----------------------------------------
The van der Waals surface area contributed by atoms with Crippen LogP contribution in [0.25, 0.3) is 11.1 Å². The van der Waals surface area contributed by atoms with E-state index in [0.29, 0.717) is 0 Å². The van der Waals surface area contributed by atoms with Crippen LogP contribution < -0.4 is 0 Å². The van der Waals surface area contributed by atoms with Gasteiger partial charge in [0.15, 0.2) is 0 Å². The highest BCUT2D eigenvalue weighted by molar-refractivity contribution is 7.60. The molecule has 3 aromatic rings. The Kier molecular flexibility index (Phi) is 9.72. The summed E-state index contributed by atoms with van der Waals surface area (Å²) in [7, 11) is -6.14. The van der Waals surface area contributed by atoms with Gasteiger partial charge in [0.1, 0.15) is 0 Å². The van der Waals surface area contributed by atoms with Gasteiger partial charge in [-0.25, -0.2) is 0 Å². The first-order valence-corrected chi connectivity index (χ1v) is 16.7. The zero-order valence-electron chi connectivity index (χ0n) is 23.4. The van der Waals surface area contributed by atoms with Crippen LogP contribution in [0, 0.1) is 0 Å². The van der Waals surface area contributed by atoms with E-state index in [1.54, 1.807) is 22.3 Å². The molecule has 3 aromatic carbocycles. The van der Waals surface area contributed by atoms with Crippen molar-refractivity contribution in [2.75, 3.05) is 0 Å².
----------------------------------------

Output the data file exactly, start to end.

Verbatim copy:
The van der Waals surface area contributed by atoms with Crippen LogP contribution in [0.25, 0.3) is 11.1 Å². The van der Waals surface area contributed by atoms with E-state index in [0.29, 0.717) is 0 Å². The van der Waals surface area contributed by atoms with Crippen LogP contribution < -0.4 is 0 Å². The van der Waals surface area contributed by atoms with Gasteiger partial charge in [0.15, 0.2) is 0 Å². The highest BCUT2D eigenvalue weighted by molar-refractivity contribution is 7.60. The molecule has 3 aromatic rings. The Kier molecular flexibility index (Phi) is 9.72. The summed E-state index contributed by atoms with van der Waals surface area (Å²) in [7, 11) is -6.14. The van der Waals surface area contributed by atoms with Gasteiger partial charge in [0.1, 0.15) is 0 Å². The van der Waals surface area contributed by atoms with Gasteiger partial charge in [-0.25, -0.2) is 0 Å². The first-order valence-corrected chi connectivity index (χ1v) is 16.7. The zero-order valence-electron chi connectivity index (χ0n) is 23.4. The van der Waals surface area contributed by atoms with Crippen LogP contribution in [0, 0.1) is 0 Å². The van der Waals surface area contributed by atoms with E-state index in [1.54, 1.807) is 22.3 Å². The molecule has 3 aromatic carbocycles. The van der Waals surface area contributed by atoms with Crippen molar-refractivity contribution in [2.75, 3.05) is 0 Å².